Integration of form and motion in the anterior superior temporal polysensory area (STPa) of the Macaque monkey.

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1. Processing of visual information in primates is believed to occur in at least two separate cortical pathways, commonly labeled the ''form'' and ''motion'' pathways. This division lies in marked contrast to our everyday visual experience, in which we have a unified percept of both the form and motion of objects, implying integration of both types of information. We report here on a neuronal population in the anterior part of the superior temporal polysensory area (STPa) both sensitive to form (heads and bodies) and selective for motion direction.

2. A total of 161 cells were found to be sensitive to body form and motion. The majority of cells (125 of 161, 78%) responded to only one combination of view and direction (termed unimodal cells, e.g., left profile view moving left, not right profile moving left, or left profile moving right). We show that the response of some of these cells is selective for both the motion and the form of a single object, not simply the juxtaposition of appropriate form and motion signals.

3. A smaller number of cells (9 of 161, 6%) responded selectively to two opposite combinations of view and direction (e.g., left profile moving left and right profile moving right, but no other view and direction combinations). A few cells (4 of 161, 2%) showed ''object-centered'' selectivity to view and direction combinations, responding to all directions of motion where the body moves in a direction compatible with the direction it faces, for example, responding to left profile going left, right profile going right, face view moving toward the observer, back view moving away from the observer, but not other view and direction combinations.

4. The majority of the neurons (106 of 138, 77%) selective for specific body view and direction combinations responded best to compatible motion (e.g., left profile moving left), and one fourth (23%) showed selectivity for incompatible motion (e.g., right profile moving left).

5. The relative strengths of motion and form inputs to cells in STPa conjointly sensitive to information about form and motion were assessed. The majority of the responses (95%) were characterized as showing nonlinear summation of form and motion inputs.

6. The capacity to discriminate different directions and different forms was compared across three populations of STPa cells, namely those sensitive to 1) form only, 2) motion only, and 3) both form and motion. The selectivity of the latter class could be predicted from combinations of the other two classes.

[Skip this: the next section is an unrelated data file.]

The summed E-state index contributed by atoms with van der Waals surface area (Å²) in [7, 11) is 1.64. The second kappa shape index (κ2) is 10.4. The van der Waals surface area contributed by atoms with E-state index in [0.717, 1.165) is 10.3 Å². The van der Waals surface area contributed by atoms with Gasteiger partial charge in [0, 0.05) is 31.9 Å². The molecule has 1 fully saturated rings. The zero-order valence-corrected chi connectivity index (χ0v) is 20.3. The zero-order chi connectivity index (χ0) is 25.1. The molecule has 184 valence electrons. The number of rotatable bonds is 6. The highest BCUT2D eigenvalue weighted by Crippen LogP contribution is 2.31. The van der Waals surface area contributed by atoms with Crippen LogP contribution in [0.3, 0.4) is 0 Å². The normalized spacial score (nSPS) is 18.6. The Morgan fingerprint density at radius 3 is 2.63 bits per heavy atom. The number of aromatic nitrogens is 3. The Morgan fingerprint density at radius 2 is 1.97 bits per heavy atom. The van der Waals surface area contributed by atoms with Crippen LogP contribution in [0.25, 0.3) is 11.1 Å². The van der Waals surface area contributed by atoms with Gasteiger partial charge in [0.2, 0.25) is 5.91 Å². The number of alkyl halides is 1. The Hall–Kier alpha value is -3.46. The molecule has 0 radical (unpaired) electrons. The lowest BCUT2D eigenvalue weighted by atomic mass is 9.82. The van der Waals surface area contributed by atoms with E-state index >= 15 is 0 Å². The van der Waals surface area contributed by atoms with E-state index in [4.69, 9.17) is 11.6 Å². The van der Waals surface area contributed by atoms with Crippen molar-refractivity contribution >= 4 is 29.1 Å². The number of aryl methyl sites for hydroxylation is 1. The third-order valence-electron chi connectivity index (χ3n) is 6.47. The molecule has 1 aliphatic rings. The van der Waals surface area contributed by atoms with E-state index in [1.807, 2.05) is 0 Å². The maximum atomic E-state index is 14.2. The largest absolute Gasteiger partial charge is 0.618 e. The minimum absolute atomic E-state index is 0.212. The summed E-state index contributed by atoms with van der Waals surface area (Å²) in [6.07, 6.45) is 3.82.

7. The response latencies of cells selective for form and motion are on average coincident with cells selective for direction of motion (but not stimulus form). Both these cell populations have response latencies on average 20 ms earlier than cells selective for static form.

8. Calculation of the average of early response latency cells (cells whose response latency was under the sample mean) suggests that direction information is present in cell responses some 35 ms before form information becomes evident. Direction information and form information become evident within 5 ms of each other in the average late response latency cells (those cells whose response latency was greater than the sample mean). Inputs relating to movement show an initial response period that does not discriminate direction. The quality of initial direction discrimination appeared to be independent of response latency. The initial discrimination of form was related to response latency in that cells with longer response latencies showed greater initial discrimination of form in their responses. We argue that these findings are consistent with form inputs arriving to area STPa similar to 20 ms after motion inputs into area STPa.

Original languageEnglish
Pages (from-to)109-129
Number of pages21
JournalJournal of Neurophysiology
Publication statusPublished - Jul 1996




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